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Chiefs giving Tyreek Hill opportunity to atone for heinous crime

Tyreek Hill earned All-Big 12 honors before getting dismissed from OK State. (Tony Gutierrez/AP)

KANSAS CITY, Mo. -- It's been more than a week since the 2016 NFL Draft ended, and the tremors from an unheralded fifth-round pick can still be felt around the Kansas City Chiefs. His name is Tyreek Hill and he's been a constant source of outrage around these parts.

For those who haven't followed this story, here's a quick summary: Oklahoma State kicked Hill off the team in December 2014 after police arrested and accused him of choking and hitting his girlfriend, who was eight weeks pregnant at the time. Hill eventually pleaded guilty to domestic assault and battery by strangulation and received a sentence that included three years' probation. After landing at West Alabama and thriving as a speedy kick returner -- he ran the 40-yard dash in 4.25 seconds at his pro day -- the Chiefs picked him on the final day of the draft. That would be the same Chiefs franchise that suffered through the tragedy that involved linebacker Jovan Belcher murdering his girlfriend, Kasandra Perkins, before killing himself at the team's training facility in December 2012.

The sentiment among many fans and local media is that the Chiefs were alarmingly tone-deaf with this move. Head coach Andy Reid and general manager John Dorsey exposed themselves to criticism by gambling on Hill. They didn't have to take a chance on a mid-round prospect who would bring this much scrutiny to the organization. They easily could've played it safe instead of spending this past week explaining a selection that many teams probably would've avoided.

But they didn't do this blindly. As Reid said on the first day of his team's rookie minicamp, "I completely understand. I'm sensitive to the situation. I get it. I've talked to women on the other side of this, on the receiving side. So I'm very sensitive to that. A lot of guys don't try to right the wrong. I give the kid credit for doing that and he's really working hard at that. I completely understand the other side."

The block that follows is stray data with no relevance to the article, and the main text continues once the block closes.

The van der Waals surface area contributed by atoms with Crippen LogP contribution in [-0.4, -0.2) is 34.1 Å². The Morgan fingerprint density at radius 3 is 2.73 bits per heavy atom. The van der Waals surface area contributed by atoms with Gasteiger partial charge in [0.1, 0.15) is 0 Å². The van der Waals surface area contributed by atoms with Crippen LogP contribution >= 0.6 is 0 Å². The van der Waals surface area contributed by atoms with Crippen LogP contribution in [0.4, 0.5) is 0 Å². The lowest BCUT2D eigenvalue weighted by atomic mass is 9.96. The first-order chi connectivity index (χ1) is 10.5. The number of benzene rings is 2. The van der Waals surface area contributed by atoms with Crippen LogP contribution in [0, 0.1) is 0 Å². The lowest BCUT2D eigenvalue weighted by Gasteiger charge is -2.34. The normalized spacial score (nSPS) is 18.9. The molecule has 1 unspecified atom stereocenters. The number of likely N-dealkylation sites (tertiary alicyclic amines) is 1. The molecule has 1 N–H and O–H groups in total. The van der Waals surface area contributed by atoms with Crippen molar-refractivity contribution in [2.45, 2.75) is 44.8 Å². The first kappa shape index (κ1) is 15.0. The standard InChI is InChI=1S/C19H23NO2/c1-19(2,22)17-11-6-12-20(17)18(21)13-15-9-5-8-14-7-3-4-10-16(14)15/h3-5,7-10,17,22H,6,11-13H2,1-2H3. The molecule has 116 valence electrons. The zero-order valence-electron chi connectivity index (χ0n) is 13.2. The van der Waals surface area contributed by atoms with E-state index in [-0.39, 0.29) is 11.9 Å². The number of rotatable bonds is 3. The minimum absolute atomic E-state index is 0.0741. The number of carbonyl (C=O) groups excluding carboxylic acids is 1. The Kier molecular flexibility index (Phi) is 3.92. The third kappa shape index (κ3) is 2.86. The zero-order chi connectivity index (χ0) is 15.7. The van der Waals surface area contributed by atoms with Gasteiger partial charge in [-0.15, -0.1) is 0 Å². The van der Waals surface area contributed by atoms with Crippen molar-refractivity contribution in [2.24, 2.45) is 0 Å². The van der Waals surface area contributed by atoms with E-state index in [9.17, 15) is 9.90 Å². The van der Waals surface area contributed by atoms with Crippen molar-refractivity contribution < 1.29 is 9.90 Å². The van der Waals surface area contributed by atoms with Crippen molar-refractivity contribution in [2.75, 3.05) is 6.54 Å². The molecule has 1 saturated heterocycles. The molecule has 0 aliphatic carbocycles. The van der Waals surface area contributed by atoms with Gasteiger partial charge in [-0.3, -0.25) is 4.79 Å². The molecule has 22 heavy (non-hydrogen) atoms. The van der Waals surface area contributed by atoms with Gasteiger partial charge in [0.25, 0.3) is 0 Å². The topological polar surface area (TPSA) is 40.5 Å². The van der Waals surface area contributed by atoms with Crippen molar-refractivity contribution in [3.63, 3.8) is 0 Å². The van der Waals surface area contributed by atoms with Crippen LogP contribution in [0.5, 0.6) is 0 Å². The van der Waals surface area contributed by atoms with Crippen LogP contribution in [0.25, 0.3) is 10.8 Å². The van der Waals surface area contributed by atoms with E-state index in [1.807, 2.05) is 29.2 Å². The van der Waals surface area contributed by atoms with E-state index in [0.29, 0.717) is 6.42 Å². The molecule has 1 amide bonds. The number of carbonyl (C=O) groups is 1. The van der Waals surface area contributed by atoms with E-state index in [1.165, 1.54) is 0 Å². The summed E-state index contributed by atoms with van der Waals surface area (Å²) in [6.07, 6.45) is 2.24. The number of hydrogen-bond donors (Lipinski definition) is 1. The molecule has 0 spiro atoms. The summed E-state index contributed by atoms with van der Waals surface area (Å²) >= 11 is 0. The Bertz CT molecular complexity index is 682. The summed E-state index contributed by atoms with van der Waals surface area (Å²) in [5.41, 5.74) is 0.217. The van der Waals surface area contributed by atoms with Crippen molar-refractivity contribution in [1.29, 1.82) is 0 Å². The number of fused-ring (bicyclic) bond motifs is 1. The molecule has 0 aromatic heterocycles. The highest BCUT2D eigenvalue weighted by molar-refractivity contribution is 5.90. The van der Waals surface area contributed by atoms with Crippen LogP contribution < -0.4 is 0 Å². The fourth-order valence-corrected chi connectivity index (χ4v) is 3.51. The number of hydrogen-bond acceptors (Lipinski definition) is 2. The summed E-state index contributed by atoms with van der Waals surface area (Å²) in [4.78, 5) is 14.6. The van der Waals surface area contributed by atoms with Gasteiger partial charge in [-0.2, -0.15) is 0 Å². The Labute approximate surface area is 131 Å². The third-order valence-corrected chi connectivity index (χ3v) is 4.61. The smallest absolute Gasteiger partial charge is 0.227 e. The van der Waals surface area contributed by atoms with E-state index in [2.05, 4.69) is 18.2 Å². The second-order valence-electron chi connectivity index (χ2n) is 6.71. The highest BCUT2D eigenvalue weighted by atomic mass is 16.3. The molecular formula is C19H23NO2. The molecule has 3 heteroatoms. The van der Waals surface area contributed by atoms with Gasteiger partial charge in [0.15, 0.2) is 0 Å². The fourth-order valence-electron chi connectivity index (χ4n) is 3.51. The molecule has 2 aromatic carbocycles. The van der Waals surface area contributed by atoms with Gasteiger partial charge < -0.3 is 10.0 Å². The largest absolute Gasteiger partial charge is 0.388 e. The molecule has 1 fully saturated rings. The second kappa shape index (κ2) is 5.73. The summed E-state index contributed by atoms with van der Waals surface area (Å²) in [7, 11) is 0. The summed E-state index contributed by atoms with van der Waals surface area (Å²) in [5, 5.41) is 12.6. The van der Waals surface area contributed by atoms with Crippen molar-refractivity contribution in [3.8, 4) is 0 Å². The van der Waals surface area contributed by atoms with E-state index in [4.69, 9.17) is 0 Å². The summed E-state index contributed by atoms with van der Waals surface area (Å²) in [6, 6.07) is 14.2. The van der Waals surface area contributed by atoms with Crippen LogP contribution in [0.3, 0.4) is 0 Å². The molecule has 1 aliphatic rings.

It's critical to see the message in the Chiefs' decision. The NFL's attitude toward domestic violence has changed drastically over the last two years, as the league has learned to take such matters more seriously. The cases involving Ray Rice and Greg Hardy resulted in a harsher policy for addressing those who lay their hands on women. Adrian Peterson's child-abuse case also influenced the changes in the NFL's code of conduct. While Peterson has returned to the field, Rice hasn't played since video of him striking his wife surfaced in 2014. And repeat offenders are now subject to banishment from the league.

So we all understand what now happens to those players who commit such wrongs in the league. But how do we determine when troubled men deserve an opportunity to redeem themselves?

The decision Reid and Dorsey made created an interesting discussion about the next logical step in the conversation about domestic violence in the NFL. It's forcing us to understand how vital second chances can be when you're trying to address a wrong and alter a culture.